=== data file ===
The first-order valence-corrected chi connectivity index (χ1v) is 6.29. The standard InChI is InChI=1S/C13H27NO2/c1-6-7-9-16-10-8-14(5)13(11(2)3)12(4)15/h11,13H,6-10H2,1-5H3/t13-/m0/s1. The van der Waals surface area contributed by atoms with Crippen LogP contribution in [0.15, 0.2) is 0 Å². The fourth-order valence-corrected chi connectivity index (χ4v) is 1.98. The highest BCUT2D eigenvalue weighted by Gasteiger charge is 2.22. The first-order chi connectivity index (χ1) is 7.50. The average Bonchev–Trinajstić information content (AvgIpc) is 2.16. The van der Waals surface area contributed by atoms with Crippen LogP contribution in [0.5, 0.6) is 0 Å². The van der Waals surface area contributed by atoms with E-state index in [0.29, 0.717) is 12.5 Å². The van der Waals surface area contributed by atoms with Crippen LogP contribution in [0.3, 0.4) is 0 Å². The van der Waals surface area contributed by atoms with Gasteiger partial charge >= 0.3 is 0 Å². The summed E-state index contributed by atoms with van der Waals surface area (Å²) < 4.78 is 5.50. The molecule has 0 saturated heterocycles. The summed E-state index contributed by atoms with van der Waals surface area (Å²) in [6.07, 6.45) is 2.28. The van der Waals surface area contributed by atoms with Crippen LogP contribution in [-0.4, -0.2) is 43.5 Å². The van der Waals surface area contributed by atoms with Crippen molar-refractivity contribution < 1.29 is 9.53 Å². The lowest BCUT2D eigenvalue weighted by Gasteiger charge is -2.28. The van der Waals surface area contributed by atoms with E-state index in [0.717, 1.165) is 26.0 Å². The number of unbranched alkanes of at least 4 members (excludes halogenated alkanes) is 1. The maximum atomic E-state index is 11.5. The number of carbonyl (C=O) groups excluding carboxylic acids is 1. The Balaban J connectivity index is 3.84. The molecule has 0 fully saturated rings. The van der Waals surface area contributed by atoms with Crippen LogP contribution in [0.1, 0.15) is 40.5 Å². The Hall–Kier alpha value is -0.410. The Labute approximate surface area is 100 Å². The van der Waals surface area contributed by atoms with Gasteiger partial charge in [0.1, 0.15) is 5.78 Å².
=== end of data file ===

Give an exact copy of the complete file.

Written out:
The first-order valence-corrected chi connectivity index (χ1v) is 6.29. The standard InChI is InChI=1S/C13H27NO2/c1-6-7-9-16-10-8-14(5)13(11(2)3)12(4)15/h11,13H,6-10H2,1-5H3/t13-/m0/s1. The van der Waals surface area contributed by atoms with Crippen LogP contribution in [0.15, 0.2) is 0 Å². The fourth-order valence-corrected chi connectivity index (χ4v) is 1.98. The highest BCUT2D eigenvalue weighted by Gasteiger charge is 2.22. The first-order chi connectivity index (χ1) is 7.50. The average Bonchev–Trinajstić information content (AvgIpc) is 2.16. The van der Waals surface area contributed by atoms with Crippen LogP contribution in [0.5, 0.6) is 0 Å². The van der Waals surface area contributed by atoms with E-state index in [0.29, 0.717) is 12.5 Å². The van der Waals surface area contributed by atoms with Crippen LogP contribution in [0.3, 0.4) is 0 Å². The van der Waals surface area contributed by atoms with Gasteiger partial charge >= 0.3 is 0 Å². The summed E-state index contributed by atoms with van der Waals surface area (Å²) < 4.78 is 5.50. The molecule has 0 saturated heterocycles. The summed E-state index contributed by atoms with van der Waals surface area (Å²) in [6.07, 6.45) is 2.28. The van der Waals surface area contributed by atoms with Crippen LogP contribution in [-0.4, -0.2) is 43.5 Å². The van der Waals surface area contributed by atoms with Crippen molar-refractivity contribution < 1.29 is 9.53 Å². The lowest BCUT2D eigenvalue weighted by Gasteiger charge is -2.28. The van der Waals surface area contributed by atoms with E-state index in [0.717, 1.165) is 26.0 Å². The number of unbranched alkanes of at least 4 members (excludes halogenated alkanes) is 1. The maximum atomic E-state index is 11.5. The number of carbonyl (C=O) groups excluding carboxylic acids is 1. The Balaban J connectivity index is 3.84. The molecule has 0 fully saturated rings. The van der Waals surface area contributed by atoms with Crippen LogP contribution in [0.1, 0.15) is 40.5 Å². The Hall–Kier alpha value is -0.410. The Labute approximate surface area is 100 Å². The van der Waals surface area contributed by atoms with Gasteiger partial charge in [0.1, 0.15) is 5.78 Å².